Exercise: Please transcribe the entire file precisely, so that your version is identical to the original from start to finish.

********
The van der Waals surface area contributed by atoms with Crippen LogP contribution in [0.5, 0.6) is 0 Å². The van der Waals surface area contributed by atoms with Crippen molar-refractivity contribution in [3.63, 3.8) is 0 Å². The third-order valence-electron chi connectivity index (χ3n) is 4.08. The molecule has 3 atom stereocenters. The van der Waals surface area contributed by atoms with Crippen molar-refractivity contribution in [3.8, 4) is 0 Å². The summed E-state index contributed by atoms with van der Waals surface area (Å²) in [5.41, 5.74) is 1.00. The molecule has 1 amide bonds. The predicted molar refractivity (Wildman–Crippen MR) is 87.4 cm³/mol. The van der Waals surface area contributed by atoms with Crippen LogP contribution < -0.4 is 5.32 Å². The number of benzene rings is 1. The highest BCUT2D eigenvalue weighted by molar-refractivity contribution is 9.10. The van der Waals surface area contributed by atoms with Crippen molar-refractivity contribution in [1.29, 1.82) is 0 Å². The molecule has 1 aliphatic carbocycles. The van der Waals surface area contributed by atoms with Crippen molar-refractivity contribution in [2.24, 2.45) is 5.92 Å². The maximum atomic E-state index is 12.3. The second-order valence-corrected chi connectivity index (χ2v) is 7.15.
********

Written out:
The van der Waals surface area contributed by atoms with Crippen LogP contribution in [0.5, 0.6) is 0 Å². The van der Waals surface area contributed by atoms with Crippen molar-refractivity contribution in [3.63, 3.8) is 0 Å². The third-order valence-electron chi connectivity index (χ3n) is 4.08. The molecule has 3 atom stereocenters. The van der Waals surface area contributed by atoms with Crippen molar-refractivity contribution in [3.8, 4) is 0 Å². The summed E-state index contributed by atoms with van der Waals surface area (Å²) in [5.41, 5.74) is 1.00. The molecule has 1 amide bonds. The predicted molar refractivity (Wildman–Crippen MR) is 87.4 cm³/mol. The van der Waals surface area contributed by atoms with Crippen LogP contribution < -0.4 is 5.32 Å². The number of benzene rings is 1. The highest BCUT2D eigenvalue weighted by molar-refractivity contribution is 9.10. The van der Waals surface area contributed by atoms with Crippen molar-refractivity contribution in [1.29, 1.82) is 0 Å². The molecule has 1 aliphatic carbocycles. The van der Waals surface area contributed by atoms with Crippen molar-refractivity contribution in [2.24, 2.45) is 5.92 Å². The maximum atomic E-state index is 12.3. The second-order valence-corrected chi connectivity index (χ2v) is 7.15.